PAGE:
Video features are equally "good but not great". First, there's "20 Years in the Making: A Conversation With Danny Boyle and the Cast" (24:49), which underwhelms a bit right off the bat with Ewen Bremner unavailable, off shooting a film (presumably Wonder Woman). In his place, the featurette jokingly includes a cardboard cutout of Bremner with occasional voice-over gags from the actor. It's a weird set-up. The featurette itself is nice, with Boyle and the other three reflecting on the original film's legacy, what it was like getting back into the role, and the pleasure of seeing it all come together. Miller is the least chatty, but perks up about halfway through. It's a good chat, but on the unstructured side. The next extra is not about the film, but is related: "Calton Athletic Documentary: Choosing Endorphins Over Addiction" (4:26) is a short documentary about the organization that served in an advisory capacity on both films, and which helps former addicts recover through sports. A nice little piece, and at least one of the participants can be glimpsed in the film itself. Finally, the headline extra is 30 minutes of deleted scenes (30:11), but frankly, Boyle is a smart editor. The bulk of this excised material is connective tissue that was rightfully cut when the filmmakers realized the audience was able to make the jump between one scene to another without being walked through each step, and only a couple are of minor interest, including running bits where Spud sees the circle of chairs from his support group and Begbie watches Supercasino on late-night television (both glimpsed once in the finished film), and Renton talking to Spud's ex, Gail. In theory, the most interesting would be two additional scenes where Renton ends up crashing with Gail after his parking garage encounter with Begbie, but as much as I wanted to see more of Diane, these scenes feel like an awkward ellipsis on something that was just right in the finished film.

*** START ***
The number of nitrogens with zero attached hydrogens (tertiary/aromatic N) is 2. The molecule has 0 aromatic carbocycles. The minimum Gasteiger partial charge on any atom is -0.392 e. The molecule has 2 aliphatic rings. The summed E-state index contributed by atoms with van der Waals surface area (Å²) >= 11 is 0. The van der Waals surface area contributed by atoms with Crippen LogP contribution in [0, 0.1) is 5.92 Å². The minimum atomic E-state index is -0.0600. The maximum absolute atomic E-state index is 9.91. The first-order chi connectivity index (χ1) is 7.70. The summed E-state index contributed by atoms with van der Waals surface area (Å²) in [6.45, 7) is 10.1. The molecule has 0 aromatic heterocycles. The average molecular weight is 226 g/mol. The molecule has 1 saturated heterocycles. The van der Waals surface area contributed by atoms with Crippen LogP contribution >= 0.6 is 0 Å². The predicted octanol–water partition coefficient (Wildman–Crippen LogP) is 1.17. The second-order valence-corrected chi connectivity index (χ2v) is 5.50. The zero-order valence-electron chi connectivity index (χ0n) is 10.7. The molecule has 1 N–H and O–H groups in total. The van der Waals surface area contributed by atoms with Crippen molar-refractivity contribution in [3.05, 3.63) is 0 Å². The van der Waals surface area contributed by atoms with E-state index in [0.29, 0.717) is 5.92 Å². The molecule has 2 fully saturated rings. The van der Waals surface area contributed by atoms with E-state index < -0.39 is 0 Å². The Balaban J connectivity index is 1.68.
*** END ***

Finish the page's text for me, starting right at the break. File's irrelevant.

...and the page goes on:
Trailers for Spider-Man: Homecoming, Life, Rough Night, Underworld: Blood Wars, Resident Evil: The Final Chapter, and Resident Evil: Vendetta play before the main menu. The same reel of trailers can be accessed again from the special features menu under "Previews." No trailer for T2 Trainspotting is included.
T2 Trainspotting is one of the best movies of the year, a surprisingly trenchant skewering of the very notion that Trainspotting needs a sequel,
while also giving viewers a surprisingly potent dose of these beloved characters. Smart, funny, and stylish,
this is a great movie worthy of standing next to Trainspotting on a film fan's shelf. The disc's supplements aren't that amazing, but the central presentation is all that matters. Highly recommended.